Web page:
Then again, if it ain't broke, don't fix it and Ah Via Musicom, which was released the first part of 1990, certainly did break—commercially, that is. Again, the rave reviews poured in, only this time so did the promotional support from Capitol. As a result, "Cliffs of Dover," "Righteous," "Trademark," and "High Landrons" all got considerable airplay and the album went gold (current sales hover around 800,000). Along the way, Tones was also rediscovered by fans of the second album, and today its sales near 400,000.
Finally, finally, finally Johnson was getting his due. No longer was he only worshipped by hometown fans, who had voted the guitarist into the Chronicle's Hall of Fame in 1982 and made him one of the most lauded multiple-category winners (alongside Joe Ely and Stevie Ray Vaughan) in the Austin Music Awards year after year. Nationwide, fans acknowledged the guitarist as a master of his instrument, and, along with Steve Vai, named Johnson the "Best Overall Guitarist" in the 1990 Guitar Player readers' poll—an honor the Austin dweller would handily win the next three years in a row. Musician magazine voted Johnson one of the 100 Greatest Guitarists of the 20th Century.

No more false starts. Johnson had finally found the arena where his music was being heard, appreciated, and compared to the output of his own heroes. He was also filling those arenas with fans, who were going crazy over the charismatic blond Texan. One tour with Joe Satriani, who opened the instrumental door for Johnson and others by proving the genre's commercial viability, also revealed that Johnson was better able to reproduce his recordings live. A Northern California date I caught found Johnson blowing Satriani off the stage—in the latter's hometown no less. In a subsequent interview, Satriani revealed to me that he found Johnson's playing remarkable: He'd watch Johnson's opening set from the wings each night, using the performance as a meditative preparation for his own set.

Another performance, this time at San Francisco's plush Warfield Theater, uncovered the fact that the more frustrated Johnson gets with his onstage sound, the more furious his music comes out—as witnessed by a harrowing version of Cream's "Politician," which saw the mild-mannered guitarist pushing away a non-functioning mike stand in disgust and tearing through the song in a musical rage.

A chat with his road manager, Ethridge Hill backstage at San Antonio's Sunken Gardens confirmed this dynamic. "He's rarely happy with his shows, and usually takes it out on the encore," notes Hill, shaking his head and motioning to Johnson's searing take on Hendrix's "Spanish Castle Magic."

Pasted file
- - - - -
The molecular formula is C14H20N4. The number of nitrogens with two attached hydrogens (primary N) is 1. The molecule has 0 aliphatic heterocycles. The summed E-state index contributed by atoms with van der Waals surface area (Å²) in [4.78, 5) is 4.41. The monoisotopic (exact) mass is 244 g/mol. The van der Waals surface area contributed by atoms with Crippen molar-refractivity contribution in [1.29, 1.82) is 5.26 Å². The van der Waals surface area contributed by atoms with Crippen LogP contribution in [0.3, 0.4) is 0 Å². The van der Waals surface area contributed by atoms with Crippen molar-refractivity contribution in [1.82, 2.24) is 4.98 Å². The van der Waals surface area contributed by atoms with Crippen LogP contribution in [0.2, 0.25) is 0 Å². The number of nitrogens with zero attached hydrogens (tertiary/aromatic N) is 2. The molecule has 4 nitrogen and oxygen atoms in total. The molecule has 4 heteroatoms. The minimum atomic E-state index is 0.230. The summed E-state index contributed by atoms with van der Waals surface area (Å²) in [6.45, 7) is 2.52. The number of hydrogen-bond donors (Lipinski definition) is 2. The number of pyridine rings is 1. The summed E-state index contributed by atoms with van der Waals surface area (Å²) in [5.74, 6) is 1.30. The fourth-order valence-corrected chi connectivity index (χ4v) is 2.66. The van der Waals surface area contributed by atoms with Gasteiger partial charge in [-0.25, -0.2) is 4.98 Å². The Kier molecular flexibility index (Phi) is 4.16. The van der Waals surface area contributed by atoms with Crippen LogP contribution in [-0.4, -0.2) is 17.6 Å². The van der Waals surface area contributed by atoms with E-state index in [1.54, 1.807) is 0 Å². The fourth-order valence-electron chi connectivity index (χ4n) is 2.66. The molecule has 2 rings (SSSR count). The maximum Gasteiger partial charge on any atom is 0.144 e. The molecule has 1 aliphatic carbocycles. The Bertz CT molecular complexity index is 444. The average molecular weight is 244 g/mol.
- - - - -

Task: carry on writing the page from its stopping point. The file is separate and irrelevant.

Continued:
But if Johnson is often displeased with his live shows, clearly his fans are not, as proved by rapturous receptions all along B.B. King's Blues Music Festival Tour last year. Except for the legendary bluesman himself, no one on the bill, which included Buddy Guy and Junior Walker, received the applause Johnson did, and there was no bigger Johnson fan than King himself, who brought Johnson out nightly to share an encore. Standing there in front of the young Texan with his hands on his hips, King regularly urged the audience to give it up for the guitarist and the guitarist to give it up musically for the audience. Reflecting on the experience, Johnson notes, "It feels good when you're able to hang out with one of your heroes and have him say, 'Hey, I enjoy what you do, be true to yourself and keep doing what you're doing.'"

And perhaps the ultimate accolade awarded to Johnson—though it's become fashionable in recent years to belittle its significance—was the Grammy he won for "Cliffs of Dover" in the Best Instrumental category in 1992 (Ah Via Musicom had lost out to the Vaughan Brothers' Family Style the year before in the Best Rock Instrumental slot). "I was totally surprised," says Johnson of his victory, for which he was not present. "I'd gone a couple times before, and you sit there for hours and hours looking at someone's $1,600 tux suit, while you look like Jethro Bodine. It's like, 'I gotta get outta here.' You can't compete with those people. You go to the rest rooms and these people bring in their bags with blow-dryers, mascara—they look like they're fresh off a movie set."

The Next Giant Step

Yet after the awards, the album sales certifications, and the successful tours, there comes, inevitably, the day when the artist has to follow up one successful album with another. This is what Johnson has been working on for the past year and a half. Titled Longpath Meadow (from a poem in Ah Via Musicom's liner notes), the new album will be comprised of two volumes, one to be released sometime next year and the second half sometime after that.

A recent sampling of some of the album's tunes for Johnson's A&R liaison at Capitol, Patrick Clifford—whose past signings include Austin's Wagoneers—found older tunes such as "Manhattan" and "Pavilion," slated for the album. Both songs, along with "SRV," an instrumental tribute to his departed friend that is sure to enchant anyone who liked "Cliffs of Dover," have been part of Johnson's live repertoire for some time. New tunes, such as "Camel's Night Out," penned by bassist Kyle Brock, and "Lonely In the Night" co-written by Vince Mariani are also in the works for the new album, which Johnson says is, unsurprisingly, over budget and behind schedule.